The game mechanic that gets the most attention is the conversation tree, which makes sense given how dialogue-heavy the show is. Like past titles, the dialogue is split into two types. The first is more traditional, as it has you take your time choosing between a few responses to get more clues on the situation or progress the story. The other is a conversation on a timer, where choices must be made quickly, or else the computer makes a choice for you. In both cases, the game tries to tie your action into future episodes.

Thus far, this game proves how effective the conversation tree can be in creating tension and anxiety. The timed conversation choices usually occur when exciting things are on the cusp of happening. Though silence is available as an option, you have the urge to panic and choose something to say when you're put on the spot. When you have time to think about your decision, it's even more nerve-racking since there's almost always the stipulation that you're changing the situation dramatically and possibly making things worse for the clan. Based on previous titles, we've learned that some things are predestined to happen regardless of your choices, but the journey is fluid enough that you're curious to replay the episode just to see how bad things would've been if other decisions had been made.

The only drawback is that its episodic nature makes Iron From Ice more of a setup episode rather than one with any concrete solutions. Save for one event near the end that shouldn't surprise fans, every decision seems to be in preparation for future scenarios rather than for something more immediate. This feeling extends beyond the conversation decisions, as even items that you pick up don't get used at all. The lack of resolution can feel unsatisfying, especially since we don't know how quickly we can expect the next episode to arrive, so you might want to wait this one out if you're accustomed to binge-watching episodes.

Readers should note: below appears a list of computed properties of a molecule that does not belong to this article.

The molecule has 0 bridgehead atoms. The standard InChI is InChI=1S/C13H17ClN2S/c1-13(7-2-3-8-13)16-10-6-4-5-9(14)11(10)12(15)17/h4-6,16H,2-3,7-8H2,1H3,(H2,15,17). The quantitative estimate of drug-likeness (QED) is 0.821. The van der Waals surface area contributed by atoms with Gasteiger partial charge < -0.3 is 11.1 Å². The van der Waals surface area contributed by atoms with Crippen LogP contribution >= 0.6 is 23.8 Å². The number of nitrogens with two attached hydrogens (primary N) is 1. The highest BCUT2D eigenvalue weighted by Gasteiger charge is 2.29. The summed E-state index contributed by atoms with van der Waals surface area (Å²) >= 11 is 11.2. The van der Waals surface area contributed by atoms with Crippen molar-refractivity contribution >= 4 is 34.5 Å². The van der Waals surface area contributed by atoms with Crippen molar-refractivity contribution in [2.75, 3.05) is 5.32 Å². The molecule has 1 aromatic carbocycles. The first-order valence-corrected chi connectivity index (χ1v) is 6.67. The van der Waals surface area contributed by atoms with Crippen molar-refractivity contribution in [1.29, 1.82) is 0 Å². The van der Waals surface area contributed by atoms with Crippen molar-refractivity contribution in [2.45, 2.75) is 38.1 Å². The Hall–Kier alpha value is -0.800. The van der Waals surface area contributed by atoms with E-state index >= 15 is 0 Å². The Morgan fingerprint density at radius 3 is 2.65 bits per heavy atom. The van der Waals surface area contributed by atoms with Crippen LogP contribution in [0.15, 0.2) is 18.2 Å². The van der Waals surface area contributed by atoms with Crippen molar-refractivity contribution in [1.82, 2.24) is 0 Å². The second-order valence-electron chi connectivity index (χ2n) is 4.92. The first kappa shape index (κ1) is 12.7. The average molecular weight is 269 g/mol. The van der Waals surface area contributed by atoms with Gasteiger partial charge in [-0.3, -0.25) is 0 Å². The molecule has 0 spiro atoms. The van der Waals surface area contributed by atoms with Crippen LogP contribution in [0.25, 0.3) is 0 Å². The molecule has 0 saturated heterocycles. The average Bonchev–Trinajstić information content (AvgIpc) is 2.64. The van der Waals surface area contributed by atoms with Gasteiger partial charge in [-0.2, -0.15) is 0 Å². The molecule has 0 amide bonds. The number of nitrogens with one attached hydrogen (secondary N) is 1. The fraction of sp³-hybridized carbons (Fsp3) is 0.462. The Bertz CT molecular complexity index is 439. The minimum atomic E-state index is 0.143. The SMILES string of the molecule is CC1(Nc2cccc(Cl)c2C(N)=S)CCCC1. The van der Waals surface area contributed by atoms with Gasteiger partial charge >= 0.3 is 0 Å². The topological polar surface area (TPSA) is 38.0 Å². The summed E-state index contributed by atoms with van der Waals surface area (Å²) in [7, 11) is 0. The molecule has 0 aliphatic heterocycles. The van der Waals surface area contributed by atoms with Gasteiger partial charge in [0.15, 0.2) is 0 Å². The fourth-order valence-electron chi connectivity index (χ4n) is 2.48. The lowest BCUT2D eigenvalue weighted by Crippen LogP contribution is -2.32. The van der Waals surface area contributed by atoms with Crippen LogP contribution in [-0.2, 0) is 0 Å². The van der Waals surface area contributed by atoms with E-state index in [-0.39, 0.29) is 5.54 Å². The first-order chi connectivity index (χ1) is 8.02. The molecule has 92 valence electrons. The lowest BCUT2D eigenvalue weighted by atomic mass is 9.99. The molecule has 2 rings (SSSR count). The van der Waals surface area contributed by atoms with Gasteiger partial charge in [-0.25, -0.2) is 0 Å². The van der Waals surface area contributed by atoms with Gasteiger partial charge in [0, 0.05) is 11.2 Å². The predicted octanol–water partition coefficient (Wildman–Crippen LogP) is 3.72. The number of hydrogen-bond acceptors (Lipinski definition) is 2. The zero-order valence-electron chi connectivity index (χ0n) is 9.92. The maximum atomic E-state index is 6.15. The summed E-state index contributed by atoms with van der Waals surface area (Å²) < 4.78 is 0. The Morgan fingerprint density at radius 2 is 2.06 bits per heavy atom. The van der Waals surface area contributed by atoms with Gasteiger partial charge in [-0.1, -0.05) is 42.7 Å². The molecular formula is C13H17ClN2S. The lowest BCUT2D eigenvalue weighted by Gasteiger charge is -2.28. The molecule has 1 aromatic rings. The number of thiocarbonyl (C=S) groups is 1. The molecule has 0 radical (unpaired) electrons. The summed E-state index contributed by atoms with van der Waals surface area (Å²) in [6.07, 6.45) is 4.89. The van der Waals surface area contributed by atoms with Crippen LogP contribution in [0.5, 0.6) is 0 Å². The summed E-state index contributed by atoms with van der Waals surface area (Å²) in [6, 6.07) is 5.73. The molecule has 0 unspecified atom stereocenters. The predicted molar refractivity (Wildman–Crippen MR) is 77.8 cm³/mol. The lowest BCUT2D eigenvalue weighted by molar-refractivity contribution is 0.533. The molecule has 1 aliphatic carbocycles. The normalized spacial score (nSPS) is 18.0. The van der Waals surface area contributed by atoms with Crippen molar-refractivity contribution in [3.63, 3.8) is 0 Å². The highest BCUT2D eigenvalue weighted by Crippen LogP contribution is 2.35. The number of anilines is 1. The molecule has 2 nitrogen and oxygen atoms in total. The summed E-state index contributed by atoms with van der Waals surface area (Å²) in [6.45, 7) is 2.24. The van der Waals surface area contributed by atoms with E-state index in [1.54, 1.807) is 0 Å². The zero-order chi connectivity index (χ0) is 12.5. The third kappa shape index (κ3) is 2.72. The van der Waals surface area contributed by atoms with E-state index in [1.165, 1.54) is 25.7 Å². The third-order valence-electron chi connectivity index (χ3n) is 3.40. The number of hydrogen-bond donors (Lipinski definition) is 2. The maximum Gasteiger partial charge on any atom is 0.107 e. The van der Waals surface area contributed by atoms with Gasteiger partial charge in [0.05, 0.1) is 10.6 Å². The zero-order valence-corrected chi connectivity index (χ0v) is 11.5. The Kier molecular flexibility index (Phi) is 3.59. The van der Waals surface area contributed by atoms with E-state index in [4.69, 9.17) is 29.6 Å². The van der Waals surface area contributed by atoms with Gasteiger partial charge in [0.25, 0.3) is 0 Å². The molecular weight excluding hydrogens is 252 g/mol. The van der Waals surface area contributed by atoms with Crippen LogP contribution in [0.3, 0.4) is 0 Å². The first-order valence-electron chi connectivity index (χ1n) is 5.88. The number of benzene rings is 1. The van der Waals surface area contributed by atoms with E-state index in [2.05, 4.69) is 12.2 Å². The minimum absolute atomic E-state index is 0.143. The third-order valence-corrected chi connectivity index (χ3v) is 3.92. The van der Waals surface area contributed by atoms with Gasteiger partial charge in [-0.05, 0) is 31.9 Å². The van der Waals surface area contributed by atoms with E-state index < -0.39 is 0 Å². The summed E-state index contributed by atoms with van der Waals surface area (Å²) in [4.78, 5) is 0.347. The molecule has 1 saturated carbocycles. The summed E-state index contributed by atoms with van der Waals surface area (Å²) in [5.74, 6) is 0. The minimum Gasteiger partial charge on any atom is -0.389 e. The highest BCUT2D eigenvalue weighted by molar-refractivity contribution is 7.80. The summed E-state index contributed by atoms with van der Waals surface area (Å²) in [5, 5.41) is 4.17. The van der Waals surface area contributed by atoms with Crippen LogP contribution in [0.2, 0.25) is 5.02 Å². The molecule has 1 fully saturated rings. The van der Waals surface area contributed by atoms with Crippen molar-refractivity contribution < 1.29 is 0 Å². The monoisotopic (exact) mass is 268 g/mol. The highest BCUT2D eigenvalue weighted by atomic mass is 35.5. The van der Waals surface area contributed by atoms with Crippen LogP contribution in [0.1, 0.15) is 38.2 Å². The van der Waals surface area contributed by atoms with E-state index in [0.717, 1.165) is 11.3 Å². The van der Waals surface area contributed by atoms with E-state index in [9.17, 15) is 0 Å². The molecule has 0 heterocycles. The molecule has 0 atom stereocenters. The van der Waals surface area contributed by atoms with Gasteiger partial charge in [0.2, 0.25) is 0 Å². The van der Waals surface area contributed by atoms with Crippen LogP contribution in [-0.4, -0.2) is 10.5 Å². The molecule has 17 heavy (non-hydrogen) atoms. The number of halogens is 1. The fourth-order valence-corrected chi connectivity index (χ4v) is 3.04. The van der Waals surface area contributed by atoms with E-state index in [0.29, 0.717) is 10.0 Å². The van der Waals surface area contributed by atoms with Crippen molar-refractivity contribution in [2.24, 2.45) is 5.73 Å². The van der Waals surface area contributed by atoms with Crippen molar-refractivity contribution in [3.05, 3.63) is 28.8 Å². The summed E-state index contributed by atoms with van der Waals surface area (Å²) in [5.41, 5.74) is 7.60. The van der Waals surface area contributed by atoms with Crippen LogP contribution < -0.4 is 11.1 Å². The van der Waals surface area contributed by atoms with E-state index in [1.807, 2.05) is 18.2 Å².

On the audio side, the game is near perfect. The actors from the show reprise their roles and perform exactly as you'd expect them to, while the newer characters sound equally as accomplished. Each line is spoken perfectly, and not one line of dialogue sounds out of place. The music is also accurate to the show and does a great job of heightening the drama of the scene and inherent panic at some of the decisions. This is a soundtrack that deserves to be played on the best sound system you have available.

Graphically, Game of Thrones is fairly good. Going for a blend of realistic and artistic, the game features a more detailed watercolor style to the characters and the backgrounds. Character models are more realistic but stylized enough that they look like detailed figures (thanks in part to the hair), minus the plastic sheen. With a good rig, the frame rate is solid and very little warping. The movement isn't quite as fluid, though, especially when it comes to the facial expressions. It can create a few instances when the faces look creepy (especially the eyes), but overall, they're recognizable, especially when you look at the faces of the more famous characters, like Tyrion Lannister and Ramsey Snow. One area that was off was the handling of blood, which caused some glitches. The opening where you're wiping down a sword, for example, had the blood blend into the sword before you wiped it away, while another scene showed blood splatters before any had been shed.

As a setup episode, Game of Thrones: Episode 1 – Iron From Ice has all the right hooks to keep fans enthralled and newcomers interested. While it is very light on the puzzle and exploration elements, it is very deep when it comes to the story. The overall tone is spot-on with the show, and even though there are a number of questions to be answered, what's presented here is compelling enough to make you want to see what happens next.

Score: 8.0/10